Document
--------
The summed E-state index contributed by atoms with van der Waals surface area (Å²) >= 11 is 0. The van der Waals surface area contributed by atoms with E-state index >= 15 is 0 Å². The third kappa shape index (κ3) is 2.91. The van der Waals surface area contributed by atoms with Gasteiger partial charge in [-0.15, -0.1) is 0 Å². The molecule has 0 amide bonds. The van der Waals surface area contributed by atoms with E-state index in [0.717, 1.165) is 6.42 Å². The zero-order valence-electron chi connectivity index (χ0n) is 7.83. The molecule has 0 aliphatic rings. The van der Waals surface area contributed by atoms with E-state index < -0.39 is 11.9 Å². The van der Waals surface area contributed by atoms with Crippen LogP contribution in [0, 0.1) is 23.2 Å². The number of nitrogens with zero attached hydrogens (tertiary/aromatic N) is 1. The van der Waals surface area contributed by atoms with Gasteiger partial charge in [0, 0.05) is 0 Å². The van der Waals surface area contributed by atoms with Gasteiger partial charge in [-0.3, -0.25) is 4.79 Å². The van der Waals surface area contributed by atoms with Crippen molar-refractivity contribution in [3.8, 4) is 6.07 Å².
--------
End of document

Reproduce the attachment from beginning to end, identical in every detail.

The summed E-state index contributed by atoms with van der Waals surface area (Å²) >= 11 is 0. The van der Waals surface area contributed by atoms with E-state index >= 15 is 0 Å². The third kappa shape index (κ3) is 2.91. The van der Waals surface area contributed by atoms with Gasteiger partial charge in [-0.15, -0.1) is 0 Å². The molecule has 0 amide bonds. The van der Waals surface area contributed by atoms with E-state index in [0.717, 1.165) is 6.42 Å². The zero-order valence-electron chi connectivity index (χ0n) is 7.83. The molecule has 0 aliphatic rings. The van der Waals surface area contributed by atoms with E-state index < -0.39 is 11.9 Å². The van der Waals surface area contributed by atoms with Crippen LogP contribution in [0, 0.1) is 23.2 Å². The number of nitrogens with zero attached hydrogens (tertiary/aromatic N) is 1. The van der Waals surface area contributed by atoms with Gasteiger partial charge in [0, 0.05) is 0 Å². The van der Waals surface area contributed by atoms with Gasteiger partial charge in [-0.3, -0.25) is 4.79 Å². The van der Waals surface area contributed by atoms with Crippen molar-refractivity contribution in [3.8, 4) is 6.07 Å².